Humber Street Sesh, the annual music festival on Hull Marina, attracting 18,000 people each year, will be powered by renewable green fuel to dramatically reduce carbon emissions.
Festival organisers will this year achieve their greatest green ambition to reduce their carbon footprint by transitioning from diesel to hydrotreated vegetable oil to generate power.
The move to HVO will reduce the event’s carbon emissions by a staggering 90%.
JR Rix & Sons Ltd, in support of the festival’s ambitions for green power, have agreed to supply the festival with discounted HVO and have calculated the environmental impact of using the green fuel.
Carbon analysts at Rix estimate that last year Humber Street Sesh produced 3302 kgs of carbon emissions using diesel. Switching to HVO to generate the same amount of power will reduce the festival’s carbon emissions to just 46 kgs.
This analysis has been validated by the festival’s principal partners and founding members of the Oh Yes! Net Zero Campaign, the University of Hull; whose researchers agree that a 90% reduction in carbon emissions will be effected by the transition to HVO.
The HVO supplied by Rix is ethically sourced and made of 100% renewable resources, chiefly recycled vegetable oil. This green alternative to fossil fuel will power all stages, bars, and lighting across HSS 2023, resulting in a massive reduction in the festival’s carbon footprint.
Harry Rix, CDO of JR Rix & Sons Ltd said: “Rix are proud to be supporting the festival, along with other businesses across the country, to transition to a lower carbon energy generation. When the team got in touch, we investigated a range of solutions such as solar powered generators supplied by Rix Energy Services through to lower carbon fuels from Rix Petroleum. It became apparent that the most operationally viable and cost-effective route to reducing CO2e for the event was switching to HVO fuel.”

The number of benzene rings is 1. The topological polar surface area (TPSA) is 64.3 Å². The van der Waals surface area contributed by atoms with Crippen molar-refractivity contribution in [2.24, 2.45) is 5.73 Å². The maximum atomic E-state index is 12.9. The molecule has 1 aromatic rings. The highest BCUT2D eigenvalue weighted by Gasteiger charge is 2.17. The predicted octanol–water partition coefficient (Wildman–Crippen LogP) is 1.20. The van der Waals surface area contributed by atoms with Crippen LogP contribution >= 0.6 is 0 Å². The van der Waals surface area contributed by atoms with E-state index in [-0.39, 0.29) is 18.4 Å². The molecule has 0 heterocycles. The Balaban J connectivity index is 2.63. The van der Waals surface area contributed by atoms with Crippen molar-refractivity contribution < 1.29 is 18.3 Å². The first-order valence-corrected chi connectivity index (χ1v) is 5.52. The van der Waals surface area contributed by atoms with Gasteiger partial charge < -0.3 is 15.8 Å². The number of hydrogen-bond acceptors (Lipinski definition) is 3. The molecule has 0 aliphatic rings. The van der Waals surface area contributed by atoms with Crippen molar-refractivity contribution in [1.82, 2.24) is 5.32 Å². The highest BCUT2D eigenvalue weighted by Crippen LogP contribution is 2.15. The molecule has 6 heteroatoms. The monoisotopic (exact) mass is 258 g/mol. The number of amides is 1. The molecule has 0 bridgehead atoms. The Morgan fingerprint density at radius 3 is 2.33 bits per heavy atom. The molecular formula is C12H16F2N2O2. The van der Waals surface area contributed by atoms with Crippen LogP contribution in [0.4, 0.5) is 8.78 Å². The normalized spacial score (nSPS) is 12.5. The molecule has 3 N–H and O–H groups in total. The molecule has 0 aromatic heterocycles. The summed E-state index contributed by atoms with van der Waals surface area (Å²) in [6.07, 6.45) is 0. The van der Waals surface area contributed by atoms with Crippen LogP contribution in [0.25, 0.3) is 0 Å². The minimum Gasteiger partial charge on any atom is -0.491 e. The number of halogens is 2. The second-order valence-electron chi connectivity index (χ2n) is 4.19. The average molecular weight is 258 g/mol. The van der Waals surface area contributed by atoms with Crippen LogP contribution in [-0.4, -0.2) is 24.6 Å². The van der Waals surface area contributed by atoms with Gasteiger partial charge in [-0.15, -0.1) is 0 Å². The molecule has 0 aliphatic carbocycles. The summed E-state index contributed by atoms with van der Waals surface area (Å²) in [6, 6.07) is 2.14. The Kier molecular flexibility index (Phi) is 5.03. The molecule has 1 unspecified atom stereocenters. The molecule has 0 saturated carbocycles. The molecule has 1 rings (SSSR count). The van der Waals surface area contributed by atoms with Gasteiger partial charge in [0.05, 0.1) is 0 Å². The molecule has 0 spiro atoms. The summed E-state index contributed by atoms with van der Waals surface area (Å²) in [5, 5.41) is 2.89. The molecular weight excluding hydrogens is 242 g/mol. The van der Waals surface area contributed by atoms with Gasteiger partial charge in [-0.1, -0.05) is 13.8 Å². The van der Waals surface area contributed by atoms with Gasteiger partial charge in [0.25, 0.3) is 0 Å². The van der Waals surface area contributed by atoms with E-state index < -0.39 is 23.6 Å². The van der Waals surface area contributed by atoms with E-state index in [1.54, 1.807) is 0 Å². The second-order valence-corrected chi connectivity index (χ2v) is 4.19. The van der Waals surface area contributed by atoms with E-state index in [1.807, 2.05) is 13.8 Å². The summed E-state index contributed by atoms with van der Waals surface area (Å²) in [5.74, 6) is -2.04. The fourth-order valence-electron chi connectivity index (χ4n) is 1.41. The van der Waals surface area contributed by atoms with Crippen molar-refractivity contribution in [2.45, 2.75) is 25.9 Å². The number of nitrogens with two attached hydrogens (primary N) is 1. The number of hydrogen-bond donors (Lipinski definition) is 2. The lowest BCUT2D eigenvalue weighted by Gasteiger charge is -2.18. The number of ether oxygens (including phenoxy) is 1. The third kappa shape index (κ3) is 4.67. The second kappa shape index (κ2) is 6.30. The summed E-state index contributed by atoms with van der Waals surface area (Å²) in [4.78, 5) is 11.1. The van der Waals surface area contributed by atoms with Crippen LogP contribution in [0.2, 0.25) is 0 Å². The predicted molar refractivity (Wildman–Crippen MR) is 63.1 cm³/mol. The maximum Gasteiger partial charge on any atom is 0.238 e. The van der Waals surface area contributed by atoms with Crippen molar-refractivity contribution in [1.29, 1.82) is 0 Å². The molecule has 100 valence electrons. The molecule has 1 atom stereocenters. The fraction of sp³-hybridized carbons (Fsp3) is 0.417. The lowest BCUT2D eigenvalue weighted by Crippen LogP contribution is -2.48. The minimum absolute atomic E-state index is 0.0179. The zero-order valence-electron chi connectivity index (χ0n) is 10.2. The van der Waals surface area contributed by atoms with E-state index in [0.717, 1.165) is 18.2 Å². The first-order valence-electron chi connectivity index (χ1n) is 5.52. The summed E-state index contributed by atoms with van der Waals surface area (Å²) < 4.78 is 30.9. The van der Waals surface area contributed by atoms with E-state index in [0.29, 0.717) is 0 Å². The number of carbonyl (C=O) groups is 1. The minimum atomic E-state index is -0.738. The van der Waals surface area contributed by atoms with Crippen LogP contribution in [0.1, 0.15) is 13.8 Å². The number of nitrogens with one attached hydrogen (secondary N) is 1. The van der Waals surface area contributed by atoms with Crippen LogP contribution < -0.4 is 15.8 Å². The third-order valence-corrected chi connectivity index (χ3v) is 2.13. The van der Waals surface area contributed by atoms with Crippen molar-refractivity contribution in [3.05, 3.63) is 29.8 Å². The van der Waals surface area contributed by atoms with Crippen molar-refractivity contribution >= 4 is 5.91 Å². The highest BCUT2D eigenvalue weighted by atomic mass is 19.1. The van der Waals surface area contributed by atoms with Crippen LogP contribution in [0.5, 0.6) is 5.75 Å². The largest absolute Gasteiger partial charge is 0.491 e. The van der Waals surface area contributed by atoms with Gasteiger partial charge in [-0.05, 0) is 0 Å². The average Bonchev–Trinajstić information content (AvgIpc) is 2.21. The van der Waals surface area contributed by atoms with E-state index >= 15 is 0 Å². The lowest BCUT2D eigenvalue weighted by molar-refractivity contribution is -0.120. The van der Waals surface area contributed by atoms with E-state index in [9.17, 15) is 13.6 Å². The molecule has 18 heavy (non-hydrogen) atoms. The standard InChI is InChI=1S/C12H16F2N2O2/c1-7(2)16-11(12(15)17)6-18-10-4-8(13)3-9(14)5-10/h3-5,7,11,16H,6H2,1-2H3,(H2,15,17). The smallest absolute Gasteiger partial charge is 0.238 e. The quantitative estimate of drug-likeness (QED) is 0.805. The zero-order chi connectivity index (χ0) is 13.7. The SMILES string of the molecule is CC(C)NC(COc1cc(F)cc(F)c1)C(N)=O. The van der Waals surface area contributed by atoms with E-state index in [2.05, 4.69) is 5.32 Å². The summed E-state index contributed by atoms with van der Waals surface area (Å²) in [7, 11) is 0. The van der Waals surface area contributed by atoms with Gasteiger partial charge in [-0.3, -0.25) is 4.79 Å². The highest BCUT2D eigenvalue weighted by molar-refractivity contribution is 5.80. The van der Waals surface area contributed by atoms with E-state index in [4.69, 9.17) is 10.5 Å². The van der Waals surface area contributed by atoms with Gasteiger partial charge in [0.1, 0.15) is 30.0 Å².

Briony McDonagh, Interim Director of the University of Hull’s Energy and Environment Institute and Professor of Environmental Humanities, said: “We are delighted to support Humber Street Sesh as it moves towards being a more sustainable festival. As a founding member of the Oh Yes! Net Zero Campaign, the University of Hull, is committed to helping other events and businesses in our region in their journey towards net zero. At the University, we are also on track with an ambitious plan to become carbon neutral by 2027.
We wish Humber Street Sesh every success as it celebrates its 10th year on the marina this Summer.”
Dave Mays, Festival Director said “The University of Hull who support the festival’s bamboo wristbands and the Main Stage, encouraged us to join the Oh Yes! Net Zero Campaign. We signed up in 2022 and it made us take a critical look at the festival’s practices and identify our biggest carbon emitter – diesel generators. Working with fellow members of the campaign, Rix and the University of Hull, we have achieved our ambitious decarbonisation goal this year. This is a milestone event in our sustainability journey, coinciding with our 10th anniversary on Hull Marina.”
In addition to using green fuel, the festival continues to utilise solar power for the Youth Stage, supported by Wilberforce College since 2018. Festival organisers are also working on a sustainable travel plan with Hull Trains who sponsor the Dead Bod Stage, and other transport operators alongside Hull City Council, in a bid to encourage people to ditch their cars and use public transport. Details of this will be announced soon and be available on our website.
Humber Street Sesh will celebrate a decade on Hull Marina on August 12th 2023, following a remarkable sell out in 2022.
The festival will showcase over 100 acts, and shine a light on emerging artists, as well as a few aspirational acts from further afield invited to join the party.
The event will continue to offer family fun, with the much-loved Silent Disco and Team Extreme Skate Park, Hip Hop Amphitheatre with Beats Bus, ScrapStore Creative Arts Marquee, photography exhibitions, flash mob dances and street entertainers.Back to latest news